A magistrate judge out of a Delaware federal district court has rejected an expert challenge and granted class certification in a securities suit alleging fraud, recklessness, and materially false and misleading statements in connection with a $400 million shareholder-approved merger that allegedly went awry.
The case, originally filed in 2010, was given the green light on June 6 to proceed as class action after the judge refused to exclude the testimony of lead plaintiff’s expert, who sought to rely on an event study that the defendants challenged as unreliable under Federal Rule of Evidence 702 and Daubert.
The case is perhaps illustrative of a growing trend of high-dollar securities lawsuits brought by disgruntled shareholders and investors involving allegedly soured mergers and acquisitions – at a time that seems favorable to certification of plaintiffs in securities fraud class actions.
The court made no secret about its views on the matter here. In analysis of the “superiority” inquiry under the federal rules that govern class certification, the opinion noted, “This circuit favors allowing class certification in securities fraud cases, recognizing, ‘the interests of justice require that in a doubtful case . . . any error, if there is to be one, should be committed in favor of allowing a class action.’”
According to a July 2013 mid-year securities litigation update published by the law firm Gibson Dunn, securities merger and acquisition related litigation continues to grow and merger-related cases represent a “significant portion of new federal court securities class action filings.” The update cites an astonishingly high figure of investor challenges, noting, “Today over 80% of all M&A transactions are challenged by investors, either in federal court class actions, state court class actions, or shareholder derivative actions.”
A Blank Check Company Comes Under Shareholder Scrutiny
Such was the case here, in a securities fraud action brought by lead plaintiff on behalf of shareholders and investors challenging a merger involving a “blank check company.”
A blank check company is defined by the Securities and Exchange Commission (SEC) as “a development stage company that has no specific business plan or purpose or has indicated its business plan is to engage in a merger or acquisition with an unidentified company or companies, other entity, or person.” A type of blank check company, according to the SEC, is a special purpose acquisition company (SPAC) – which lead plaintiff alleged was the kind of entity at issue here – created “specifically to pool funds in order to finance a merger or acquisition opportunity within a set timeframe,” according to the SEC.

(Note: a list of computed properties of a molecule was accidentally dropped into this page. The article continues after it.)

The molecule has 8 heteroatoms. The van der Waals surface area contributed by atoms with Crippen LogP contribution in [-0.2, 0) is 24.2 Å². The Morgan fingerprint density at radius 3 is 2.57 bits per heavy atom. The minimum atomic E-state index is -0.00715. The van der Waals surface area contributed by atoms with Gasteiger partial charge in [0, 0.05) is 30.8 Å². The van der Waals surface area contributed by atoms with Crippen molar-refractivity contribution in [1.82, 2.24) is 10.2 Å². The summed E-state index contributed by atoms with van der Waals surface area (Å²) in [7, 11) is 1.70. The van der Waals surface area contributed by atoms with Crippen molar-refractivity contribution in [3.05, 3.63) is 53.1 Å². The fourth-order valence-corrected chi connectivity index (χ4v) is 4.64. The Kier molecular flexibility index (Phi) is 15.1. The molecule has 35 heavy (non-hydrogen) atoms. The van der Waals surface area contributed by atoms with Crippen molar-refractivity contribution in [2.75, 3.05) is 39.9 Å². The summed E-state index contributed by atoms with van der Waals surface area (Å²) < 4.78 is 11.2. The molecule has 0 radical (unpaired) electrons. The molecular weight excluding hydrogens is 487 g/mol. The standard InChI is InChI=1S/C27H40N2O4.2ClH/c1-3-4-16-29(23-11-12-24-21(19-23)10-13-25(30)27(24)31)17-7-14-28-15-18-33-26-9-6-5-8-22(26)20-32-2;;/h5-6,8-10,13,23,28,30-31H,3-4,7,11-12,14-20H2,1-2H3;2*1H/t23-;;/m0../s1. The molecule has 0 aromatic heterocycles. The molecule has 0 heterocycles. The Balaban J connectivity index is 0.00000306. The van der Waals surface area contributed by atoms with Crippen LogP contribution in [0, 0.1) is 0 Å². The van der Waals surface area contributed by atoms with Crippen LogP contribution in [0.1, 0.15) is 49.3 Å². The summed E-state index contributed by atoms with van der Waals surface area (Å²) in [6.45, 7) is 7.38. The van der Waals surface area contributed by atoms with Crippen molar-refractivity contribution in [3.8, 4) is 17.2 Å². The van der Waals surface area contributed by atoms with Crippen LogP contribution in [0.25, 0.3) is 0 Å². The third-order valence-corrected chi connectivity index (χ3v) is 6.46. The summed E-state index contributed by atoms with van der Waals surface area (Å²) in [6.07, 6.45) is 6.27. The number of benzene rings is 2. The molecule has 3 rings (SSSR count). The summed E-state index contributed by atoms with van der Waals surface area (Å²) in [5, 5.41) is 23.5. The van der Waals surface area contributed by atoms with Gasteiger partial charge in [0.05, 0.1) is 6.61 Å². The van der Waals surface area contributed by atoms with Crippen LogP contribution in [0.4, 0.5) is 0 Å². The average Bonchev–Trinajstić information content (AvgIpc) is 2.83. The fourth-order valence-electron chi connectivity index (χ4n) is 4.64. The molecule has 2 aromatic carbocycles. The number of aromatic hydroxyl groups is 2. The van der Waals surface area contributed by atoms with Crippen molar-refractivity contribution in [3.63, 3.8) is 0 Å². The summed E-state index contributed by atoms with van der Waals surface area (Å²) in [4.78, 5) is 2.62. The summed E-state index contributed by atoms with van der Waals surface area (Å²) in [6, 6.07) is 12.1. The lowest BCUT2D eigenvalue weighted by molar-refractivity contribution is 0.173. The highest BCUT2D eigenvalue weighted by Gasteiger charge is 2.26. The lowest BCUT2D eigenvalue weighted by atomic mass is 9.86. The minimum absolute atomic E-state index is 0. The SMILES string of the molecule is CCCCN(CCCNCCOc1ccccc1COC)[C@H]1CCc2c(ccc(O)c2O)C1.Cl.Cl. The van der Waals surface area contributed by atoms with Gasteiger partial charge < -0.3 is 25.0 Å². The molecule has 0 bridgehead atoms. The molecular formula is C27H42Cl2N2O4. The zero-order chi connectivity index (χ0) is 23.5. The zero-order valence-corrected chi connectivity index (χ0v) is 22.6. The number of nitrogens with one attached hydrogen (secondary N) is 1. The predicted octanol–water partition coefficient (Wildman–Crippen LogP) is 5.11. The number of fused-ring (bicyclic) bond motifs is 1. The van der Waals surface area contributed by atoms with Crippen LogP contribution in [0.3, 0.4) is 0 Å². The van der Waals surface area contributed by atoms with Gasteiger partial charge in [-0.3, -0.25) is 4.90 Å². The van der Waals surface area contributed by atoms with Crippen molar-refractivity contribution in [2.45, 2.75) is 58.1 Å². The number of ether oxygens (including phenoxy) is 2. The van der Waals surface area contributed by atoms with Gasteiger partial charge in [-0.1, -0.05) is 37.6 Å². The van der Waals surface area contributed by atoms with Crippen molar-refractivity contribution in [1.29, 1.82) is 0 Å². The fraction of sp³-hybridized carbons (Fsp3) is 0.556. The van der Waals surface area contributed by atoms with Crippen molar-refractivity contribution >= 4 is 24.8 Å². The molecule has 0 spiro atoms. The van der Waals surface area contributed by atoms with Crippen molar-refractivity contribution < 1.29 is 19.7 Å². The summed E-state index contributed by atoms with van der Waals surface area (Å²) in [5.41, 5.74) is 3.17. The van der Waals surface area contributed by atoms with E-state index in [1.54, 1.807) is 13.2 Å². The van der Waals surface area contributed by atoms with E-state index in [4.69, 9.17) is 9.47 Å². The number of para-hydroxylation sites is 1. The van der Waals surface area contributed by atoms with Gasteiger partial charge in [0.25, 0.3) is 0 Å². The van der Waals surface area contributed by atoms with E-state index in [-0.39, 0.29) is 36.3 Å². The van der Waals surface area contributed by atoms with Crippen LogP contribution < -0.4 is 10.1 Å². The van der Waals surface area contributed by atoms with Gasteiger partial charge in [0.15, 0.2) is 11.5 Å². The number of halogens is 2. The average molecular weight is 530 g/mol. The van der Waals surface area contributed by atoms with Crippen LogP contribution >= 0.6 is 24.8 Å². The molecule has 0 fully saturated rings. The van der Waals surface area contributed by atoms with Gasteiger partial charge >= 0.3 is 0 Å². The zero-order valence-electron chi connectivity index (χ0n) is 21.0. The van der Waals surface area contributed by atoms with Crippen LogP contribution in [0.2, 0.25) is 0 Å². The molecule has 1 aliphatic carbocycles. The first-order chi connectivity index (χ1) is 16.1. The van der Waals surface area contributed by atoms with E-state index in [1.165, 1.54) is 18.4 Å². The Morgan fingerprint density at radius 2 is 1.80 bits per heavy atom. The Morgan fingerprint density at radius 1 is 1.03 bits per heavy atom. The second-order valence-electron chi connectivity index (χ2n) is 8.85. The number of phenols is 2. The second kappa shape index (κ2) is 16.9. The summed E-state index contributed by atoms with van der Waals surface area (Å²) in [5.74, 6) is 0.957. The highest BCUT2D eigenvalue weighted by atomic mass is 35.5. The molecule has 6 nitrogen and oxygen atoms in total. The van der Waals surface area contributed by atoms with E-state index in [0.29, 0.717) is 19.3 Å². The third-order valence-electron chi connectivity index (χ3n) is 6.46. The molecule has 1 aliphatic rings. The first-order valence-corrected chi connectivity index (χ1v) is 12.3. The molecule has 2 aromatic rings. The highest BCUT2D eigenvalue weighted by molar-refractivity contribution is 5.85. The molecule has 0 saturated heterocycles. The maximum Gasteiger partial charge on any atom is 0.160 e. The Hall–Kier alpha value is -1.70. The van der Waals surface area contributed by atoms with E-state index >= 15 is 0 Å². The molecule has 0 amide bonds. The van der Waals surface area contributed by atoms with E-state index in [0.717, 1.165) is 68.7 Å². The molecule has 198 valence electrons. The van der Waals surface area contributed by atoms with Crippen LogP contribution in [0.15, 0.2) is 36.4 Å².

The defendant here, a publicly traded “blank check company,” raised funds from public investors through an initial public offering (IPO) and set a time frame of twenty-four months in which to acquire a “qualifying” operating company, or else the company would be dissolved and the IPO proceeds would be returned to shareholders, according to the court’s ruling.
The company’s IPO was apparently completed in November of 2007, raising approximately $430 million and allegedly making it one of the (then) top largest IPOs to be made by a SPAC. But certain events transpired along the way that resulted in the filing this class action suit.
The Chain of Events
According to the opinion, the following transpired:
• In May of 2008, the company publicized and filed with the SEC its merger agreement to acquire another company known as China Water and Drinks, Inc. (China Water) for a purchase price of $625 million in cash and stocks, according to the opinion. The opinion states that the company “praised China Water and the merger,” characterizing it as a “special opportunity.”
• In June of 2008 the company filed a Form S-4 registration statement with the SEC for the proposed merger, disclosing certain risk factors pertaining to China Water, including, inter alia, information about lack of internal controls and due diligence assurance. The statement also disclosed that acquisition of China Water could have negative effects on market perceptions involving the company, and could “potentially cause violations of net worth requirements or other covenants due to post-combination debt financing.” These and other disclosures were repeated at various times.
• Due to allegations of “market instability,” the merger was apparently renegotiated, and the purchase price reduced in September of 2008 to approximately $400 million.
• In October of 2008, the company allegedly issued a joint proxy and recommended its shareholders approve the merger. Although the proxy restated deficiencies in internal controls and other risk factors, and projected a net loss of over $2 million for the first six months of 2008, the company reassured investors it would exceed the qualifying business combination requirement and encouraged voting in favor of the merger and amendment of incorporation documents – effectively removing the requirement to return IPO funds if the company failed to meet the twenty-four month time frame.